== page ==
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Human Rights Defenders
The Middle East and North Africa was the region of the world with perhaps the youngest human rights movement. While local activists had traced values of justice, tolerance and mutual respect extending as far back as Pharaonic times in Egypt, the region’s modern human rights movement was formed in the late 1960s and early 1970s and only began to expand in the late 1980s. In 1998 there were over twenty human rights groups in Egypt and at least twelve in the West Bank and Gaza Strip. This year the oldest surviving membership-based group in the Arab world, the Tunisian League for Human Rights (LTDH), celebrated its twenty-first anniversary—although government repression sharply impeded its ability to function in 1998. Active groups could also be found in Algeria, Israel, Jordan, Kuwait, Lebanon, Morocco, and Yemen. Groups in exile monitored Bahrain, Iran, Iraq, Libya, Saudi Arabia, Syria, and several other Gulf states.

Until the mid-1990s the majority of locally based human rights organizations focused on civil and political rights. In recent years, however, several groups were established, especially in the territories under Palestinian control and in Egypt, with a primary focus on social and economic rights. After the 1993 Vienna world conference on human rights, the women’s rights movement and the human rights movement in the region began to work much more closely with each other. In recent years some human rights organizations set up women’s rights divisions while others attempted to incorporate a gender component into all programs.

The growth of the human rights movement, although impressive, was uneven in geographic scope. In the late seventies and early eighties groups existed mainly in Morocco and Tunisia, though some activities had commenced in Egypt and the Israeli-occupied West Bank and Gaza Strip. The impetus for the growth of the early movement included disenchantment with political parties and movements and an increased awareness of the failure of Arab regimes to put into practice a rhetorical commitment to social justice and basic rights. The upsurge in local interest in human rights coincided, moreover, with the rise of political Islam and the threat it seemed to pose to women’s rights and freedom of expression and belief. Support by international human rights organizations, local and international media, and international funding also played vital roles as a new generation of activists emerged.

Growth was not without setbacks and major challenges. Human rights groups lacked legal status in many countries in the region. Civil strife in Algeria diminished the activities of rights groups there and in 1994 cost the life of Youcef Fathallah, secretary-general of the Algerian Human Rights League. Syrian authorities crushed the nascent Committees for the Defense of Democratic Freedoms and Human Rights in Syria (CDF) in 1992, and some of its leading members were serving prison sentences of up to ten years. In Tunisia the vice-president of the LTDH was behind bars in 1998, serving a three-year sentence, and the former president was prevented from traveling abroad. In the short period since the Palestinian Authority (PA) took overin parts of Gaza and the West Bank, leading activists such as Raji Sourani and Iyyad Saraj were detained for short periods and other activists were harassed and threatened in attempts to stifle reporting on the PA’s record of abuses.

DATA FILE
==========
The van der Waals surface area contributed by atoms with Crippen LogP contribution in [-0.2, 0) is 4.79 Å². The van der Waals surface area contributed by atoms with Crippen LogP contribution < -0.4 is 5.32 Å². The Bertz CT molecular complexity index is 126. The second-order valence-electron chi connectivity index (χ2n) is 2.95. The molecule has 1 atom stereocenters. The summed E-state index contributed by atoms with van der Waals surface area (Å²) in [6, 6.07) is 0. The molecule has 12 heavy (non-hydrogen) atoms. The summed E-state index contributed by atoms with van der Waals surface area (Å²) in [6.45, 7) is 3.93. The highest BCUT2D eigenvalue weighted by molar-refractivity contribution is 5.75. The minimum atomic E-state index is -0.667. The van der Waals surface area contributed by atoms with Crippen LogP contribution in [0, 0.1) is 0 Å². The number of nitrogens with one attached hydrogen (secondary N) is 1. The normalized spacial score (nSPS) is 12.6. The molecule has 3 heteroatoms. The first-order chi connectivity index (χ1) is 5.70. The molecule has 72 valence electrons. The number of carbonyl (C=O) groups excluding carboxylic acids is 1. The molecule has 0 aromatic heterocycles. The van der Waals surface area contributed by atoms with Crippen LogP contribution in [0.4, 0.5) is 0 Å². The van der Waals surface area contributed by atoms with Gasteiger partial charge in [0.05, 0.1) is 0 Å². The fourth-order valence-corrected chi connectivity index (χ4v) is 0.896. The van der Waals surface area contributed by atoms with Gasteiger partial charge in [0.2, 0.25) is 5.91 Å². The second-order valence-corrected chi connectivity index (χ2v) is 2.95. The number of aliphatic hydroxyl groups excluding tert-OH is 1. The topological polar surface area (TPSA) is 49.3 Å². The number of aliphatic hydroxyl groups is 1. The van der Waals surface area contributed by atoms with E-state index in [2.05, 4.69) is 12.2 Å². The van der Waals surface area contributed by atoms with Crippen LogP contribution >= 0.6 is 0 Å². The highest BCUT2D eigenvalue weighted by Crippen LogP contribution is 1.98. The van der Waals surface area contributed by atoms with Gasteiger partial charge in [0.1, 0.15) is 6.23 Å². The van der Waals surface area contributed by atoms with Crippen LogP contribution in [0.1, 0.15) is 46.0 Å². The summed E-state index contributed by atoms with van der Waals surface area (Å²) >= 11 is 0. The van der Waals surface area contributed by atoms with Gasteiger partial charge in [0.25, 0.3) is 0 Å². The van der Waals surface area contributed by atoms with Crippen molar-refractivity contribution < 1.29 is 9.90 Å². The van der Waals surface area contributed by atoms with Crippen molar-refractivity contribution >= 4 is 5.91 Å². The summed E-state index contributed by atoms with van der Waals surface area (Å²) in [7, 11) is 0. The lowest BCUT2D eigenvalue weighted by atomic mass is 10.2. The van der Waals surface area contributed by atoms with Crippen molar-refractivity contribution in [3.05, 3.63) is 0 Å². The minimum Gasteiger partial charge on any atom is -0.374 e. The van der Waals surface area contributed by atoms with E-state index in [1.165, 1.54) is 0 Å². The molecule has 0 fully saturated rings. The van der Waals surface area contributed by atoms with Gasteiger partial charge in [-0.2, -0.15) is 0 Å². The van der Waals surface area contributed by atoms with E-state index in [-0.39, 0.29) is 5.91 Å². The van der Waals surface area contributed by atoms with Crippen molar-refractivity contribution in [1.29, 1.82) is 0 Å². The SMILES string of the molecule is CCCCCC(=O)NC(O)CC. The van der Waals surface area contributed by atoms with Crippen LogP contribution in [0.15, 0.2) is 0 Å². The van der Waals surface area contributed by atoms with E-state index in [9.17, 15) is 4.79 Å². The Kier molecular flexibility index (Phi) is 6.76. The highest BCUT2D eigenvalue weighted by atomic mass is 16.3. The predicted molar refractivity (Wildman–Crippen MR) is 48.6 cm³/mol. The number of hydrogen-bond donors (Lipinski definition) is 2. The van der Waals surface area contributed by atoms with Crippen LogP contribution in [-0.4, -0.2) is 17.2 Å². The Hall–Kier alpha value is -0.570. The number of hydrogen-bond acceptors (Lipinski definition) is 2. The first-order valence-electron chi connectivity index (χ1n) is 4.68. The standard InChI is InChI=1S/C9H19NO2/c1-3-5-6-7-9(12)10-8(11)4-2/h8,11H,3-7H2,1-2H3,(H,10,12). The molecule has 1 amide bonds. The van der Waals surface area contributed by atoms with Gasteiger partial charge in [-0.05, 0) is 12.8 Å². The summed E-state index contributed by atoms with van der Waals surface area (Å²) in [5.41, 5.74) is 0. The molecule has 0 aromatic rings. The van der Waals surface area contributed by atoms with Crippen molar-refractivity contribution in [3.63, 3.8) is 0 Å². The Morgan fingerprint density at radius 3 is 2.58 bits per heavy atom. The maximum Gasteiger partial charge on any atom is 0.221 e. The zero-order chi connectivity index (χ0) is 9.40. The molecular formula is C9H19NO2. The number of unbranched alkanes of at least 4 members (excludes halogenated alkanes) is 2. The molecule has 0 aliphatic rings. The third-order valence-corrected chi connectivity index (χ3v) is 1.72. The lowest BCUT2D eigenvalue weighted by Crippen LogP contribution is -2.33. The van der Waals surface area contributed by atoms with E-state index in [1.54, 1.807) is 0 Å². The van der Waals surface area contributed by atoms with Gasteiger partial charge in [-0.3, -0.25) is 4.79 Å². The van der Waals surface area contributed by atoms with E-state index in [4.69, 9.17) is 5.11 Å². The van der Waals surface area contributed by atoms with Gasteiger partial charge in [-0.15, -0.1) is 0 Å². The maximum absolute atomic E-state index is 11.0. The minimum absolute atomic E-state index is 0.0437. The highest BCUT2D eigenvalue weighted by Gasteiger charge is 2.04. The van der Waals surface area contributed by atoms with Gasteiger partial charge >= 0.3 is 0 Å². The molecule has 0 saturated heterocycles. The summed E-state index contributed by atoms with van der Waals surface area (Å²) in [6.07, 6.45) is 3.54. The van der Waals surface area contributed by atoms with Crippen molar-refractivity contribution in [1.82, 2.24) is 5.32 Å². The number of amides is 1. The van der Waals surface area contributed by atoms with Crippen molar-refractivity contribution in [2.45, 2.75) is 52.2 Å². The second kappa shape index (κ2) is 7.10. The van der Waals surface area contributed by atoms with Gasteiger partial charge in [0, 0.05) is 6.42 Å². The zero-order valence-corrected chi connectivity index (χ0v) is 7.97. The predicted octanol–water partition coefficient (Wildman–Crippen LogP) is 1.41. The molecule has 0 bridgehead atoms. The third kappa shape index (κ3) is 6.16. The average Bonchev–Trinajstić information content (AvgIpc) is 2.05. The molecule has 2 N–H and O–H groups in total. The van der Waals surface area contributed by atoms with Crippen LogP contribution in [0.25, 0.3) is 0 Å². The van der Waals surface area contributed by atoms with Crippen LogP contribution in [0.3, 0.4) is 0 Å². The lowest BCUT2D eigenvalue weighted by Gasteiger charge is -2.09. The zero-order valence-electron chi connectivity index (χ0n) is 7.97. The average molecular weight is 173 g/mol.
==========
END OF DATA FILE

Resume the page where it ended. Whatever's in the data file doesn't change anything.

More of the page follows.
Challenges extended beyond government harassment and oppression, however, and included issues that went to the heart of the movement itself. Human rights organizations continued to grow in a hostile political environment, and attacks against them came from political opposition groups and the media as well as from governments. The movement also lacked a broad social base, a reflection of weak institutions of civil society region-wide. It had failed in the past to formulate common rights-based positions on highly political issues such as the 1991 Gulf War, the Arab-Israeli conflict, and sanctions, and had been undermined by the double standards displayed by the West and the U.N. on these issues as well as others. Funding from abroad, while invaluable in facilitating the rapid growth of the movement in the 1990s, also made activists vulnerable to accusations of advancing foreign agendas, and sometimes fueled both competition for funds and lack of collegiality.

In assessing the coming of age of the local movement, it was noteworthy that human rights had been incorporated into the discourse used by governments, opposition groups including Islamists, academics, and activists regionwide. The growth of governmental human rights institutions or ministerial mechanisms in Algeria, Egypt, Kuwait, Morocco, Tunisia, and under the Palestinian Authority was also an indicator of the greater attention paid by governments to rights demands.

A final encouraging indicator was the development in the 1980s of regional bodies such as the Arab Organization for Human Rights and the Arab Institute for Human Rights, and the growth in the 1990s of other regional bodies with specific mandates that focused on the challenges facing the movement. These included the Cairo Institute for Human Rights Studies, which examined cultural, political, and socio-economic roots of human rights concepts in the region and how these impacted on the effectiveness of the movement, and the Arab Program for Human Rights Activists, which acted as a network highlighting the plight of persecuted activists and coordinating advocacy on their behalf.







Israel, The Occupied West Bank, Gaza Strip, and Palestinian Authority Territories

Saudi Arabia





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